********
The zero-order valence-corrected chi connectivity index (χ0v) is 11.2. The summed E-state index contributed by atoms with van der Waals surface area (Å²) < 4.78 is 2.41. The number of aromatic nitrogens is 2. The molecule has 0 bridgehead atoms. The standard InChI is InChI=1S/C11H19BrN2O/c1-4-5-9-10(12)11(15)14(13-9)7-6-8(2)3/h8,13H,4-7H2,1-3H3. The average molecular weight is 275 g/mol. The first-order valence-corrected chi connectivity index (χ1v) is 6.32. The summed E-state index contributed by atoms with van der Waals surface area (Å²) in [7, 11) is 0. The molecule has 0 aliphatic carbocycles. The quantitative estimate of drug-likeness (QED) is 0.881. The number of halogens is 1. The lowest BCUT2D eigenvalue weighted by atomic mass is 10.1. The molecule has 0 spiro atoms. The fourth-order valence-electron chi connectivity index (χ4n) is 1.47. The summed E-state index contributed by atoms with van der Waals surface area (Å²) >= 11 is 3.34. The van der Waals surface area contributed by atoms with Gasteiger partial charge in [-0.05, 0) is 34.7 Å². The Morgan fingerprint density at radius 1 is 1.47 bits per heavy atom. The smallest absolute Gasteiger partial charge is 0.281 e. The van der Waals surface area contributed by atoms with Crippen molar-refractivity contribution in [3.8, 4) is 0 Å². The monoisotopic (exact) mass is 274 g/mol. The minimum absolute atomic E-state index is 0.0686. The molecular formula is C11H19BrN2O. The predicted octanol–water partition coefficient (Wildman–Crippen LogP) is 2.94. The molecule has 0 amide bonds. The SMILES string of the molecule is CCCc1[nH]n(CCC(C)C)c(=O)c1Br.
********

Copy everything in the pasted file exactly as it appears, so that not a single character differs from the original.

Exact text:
The zero-order valence-corrected chi connectivity index (χ0v) is 11.2. The summed E-state index contributed by atoms with van der Waals surface area (Å²) < 4.78 is 2.41. The number of aromatic nitrogens is 2. The molecule has 0 bridgehead atoms. The standard InChI is InChI=1S/C11H19BrN2O/c1-4-5-9-10(12)11(15)14(13-9)7-6-8(2)3/h8,13H,4-7H2,1-3H3. The average molecular weight is 275 g/mol. The first-order valence-corrected chi connectivity index (χ1v) is 6.32. The summed E-state index contributed by atoms with van der Waals surface area (Å²) in [7, 11) is 0. The molecule has 0 aliphatic carbocycles. The quantitative estimate of drug-likeness (QED) is 0.881. The number of halogens is 1. The lowest BCUT2D eigenvalue weighted by atomic mass is 10.1. The molecule has 0 spiro atoms. The fourth-order valence-electron chi connectivity index (χ4n) is 1.47. The summed E-state index contributed by atoms with van der Waals surface area (Å²) >= 11 is 3.34. The van der Waals surface area contributed by atoms with Gasteiger partial charge in [-0.05, 0) is 34.7 Å². The Morgan fingerprint density at radius 1 is 1.47 bits per heavy atom. The smallest absolute Gasteiger partial charge is 0.281 e. The van der Waals surface area contributed by atoms with Crippen molar-refractivity contribution in [3.8, 4) is 0 Å². The monoisotopic (exact) mass is 274 g/mol. The minimum absolute atomic E-state index is 0.0686. The molecular formula is C11H19BrN2O. The predicted octanol–water partition coefficient (Wildman–Crippen LogP) is 2.94. The molecule has 0 amide bonds. The SMILES string of the molecule is CCCc1[nH]n(CCC(C)C)c(=O)c1Br.